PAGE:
When private companies are sold, the parties often sign a letter of intent to ensure that they agree to basic terms. Negotiating this document can save time and avoid wasted effort. Here’s what you need to know.
What is Included in a Letter of Intent?
A letter of intent (LOI) typically includes:
- Sale price
- Adjustments to the purchase price based on whether the deal will be cash, seller financed, etc.
- The structure of the transaction
- Timeline for due diligence and negotiations
- Escrow to secure the seller’s obligations and the length of time escrow will last
- A timeline for the period of exclusivity
- Details about access to key records so the buyer can undertake due diligence
- Scope of significant representations and warranties
- How third-party contracts and agreements with employees will be handled
- Each party’s confidentiality obligations
- How disputes will be handled
- Under what circumstances the agreement may be terminated
LOIs can be long or short-form. Longer form are more comprehensive and legally detailed. They hammer out key deal terms well in advance, but demand a lot of upfront effort. Short-form LOIs are easier to negotiate and set general deal terms, but offer less protection against a deal falling through because of a fundamental disagreement over key deal terms.
What Type of LOI is Best?
A long-form LOI is typically best for the seller. This is because once the letter is signed, leverage in negotiations transfers to the buyer. The more terms a seller can iron out ahead of time, the better. Buyers are more likely to offer concessions in a competitive bidding process—before the LOI is signed.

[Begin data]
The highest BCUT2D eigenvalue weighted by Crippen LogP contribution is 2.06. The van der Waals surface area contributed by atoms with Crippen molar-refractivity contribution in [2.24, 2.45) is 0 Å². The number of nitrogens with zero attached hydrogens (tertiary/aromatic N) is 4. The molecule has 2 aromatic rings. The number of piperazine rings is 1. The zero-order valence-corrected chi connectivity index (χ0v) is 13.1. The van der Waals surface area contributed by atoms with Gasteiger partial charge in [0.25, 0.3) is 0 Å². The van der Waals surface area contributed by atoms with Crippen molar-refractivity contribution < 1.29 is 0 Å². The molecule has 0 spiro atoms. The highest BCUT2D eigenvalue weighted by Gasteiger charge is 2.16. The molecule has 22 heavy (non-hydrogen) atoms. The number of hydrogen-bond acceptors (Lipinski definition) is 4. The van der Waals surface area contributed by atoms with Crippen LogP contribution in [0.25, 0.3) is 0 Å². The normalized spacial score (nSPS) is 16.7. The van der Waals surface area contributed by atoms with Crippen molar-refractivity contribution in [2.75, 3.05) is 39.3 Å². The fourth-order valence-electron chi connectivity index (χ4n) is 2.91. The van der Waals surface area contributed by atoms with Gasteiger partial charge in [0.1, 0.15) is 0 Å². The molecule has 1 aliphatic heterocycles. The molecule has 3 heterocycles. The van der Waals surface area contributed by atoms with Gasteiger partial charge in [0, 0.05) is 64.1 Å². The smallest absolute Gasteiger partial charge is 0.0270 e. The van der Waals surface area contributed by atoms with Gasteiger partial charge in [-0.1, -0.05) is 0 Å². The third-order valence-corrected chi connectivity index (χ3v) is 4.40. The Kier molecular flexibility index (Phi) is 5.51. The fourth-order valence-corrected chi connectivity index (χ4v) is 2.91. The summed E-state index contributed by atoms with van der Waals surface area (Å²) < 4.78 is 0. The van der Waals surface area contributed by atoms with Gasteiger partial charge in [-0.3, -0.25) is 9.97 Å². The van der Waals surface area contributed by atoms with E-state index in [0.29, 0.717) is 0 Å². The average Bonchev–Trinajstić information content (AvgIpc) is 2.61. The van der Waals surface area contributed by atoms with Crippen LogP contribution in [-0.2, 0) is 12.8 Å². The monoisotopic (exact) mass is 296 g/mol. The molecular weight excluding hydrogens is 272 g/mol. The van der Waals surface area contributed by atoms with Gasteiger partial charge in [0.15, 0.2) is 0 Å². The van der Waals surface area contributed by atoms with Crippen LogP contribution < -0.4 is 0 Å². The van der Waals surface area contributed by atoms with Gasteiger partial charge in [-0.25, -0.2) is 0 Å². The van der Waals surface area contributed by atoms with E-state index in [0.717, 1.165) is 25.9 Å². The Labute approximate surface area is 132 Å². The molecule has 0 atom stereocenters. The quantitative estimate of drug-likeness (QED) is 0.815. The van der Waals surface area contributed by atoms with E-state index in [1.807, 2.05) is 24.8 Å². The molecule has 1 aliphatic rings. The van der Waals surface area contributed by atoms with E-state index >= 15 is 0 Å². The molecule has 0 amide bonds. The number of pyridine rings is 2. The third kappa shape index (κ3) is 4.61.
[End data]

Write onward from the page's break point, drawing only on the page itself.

The buyer’s perspective is exactly the opposite. Buyers generally seek a short-form LOI with a long period of exclusivity. In most deals, the parties must ultimately balance these competing demands.
Binding or Non-Binding?
LOIs are not typically binding, or may be binding only for key provisions. In either scenario, the agreement must be clear about what is and is not binding. It’s common for terms such as confidentiality, deal exclusivity period, dispute resolution, and expenses to be binding.
An exclusivity period will be especially important to the buyer, since this gives the buyer time to undertake due diligence without fear that doing so might harm the deal.
Other Deal Terms
In addition to obvious factor like price, the LOI should also spell out other important terms, including:
- Whether stock is part of the deal
- The interest and principal payments associated with any promissory note
- Whether there will be a working capital adjustment
- Whether there will be an earnout, and what its terms will be
- Dates by which key deal steps should be completed
- The specific terms of any planned indemnification agreement
- A full and thorough disclosure schedule
- Conditions to closing
- Agreements about an escrow or closing agent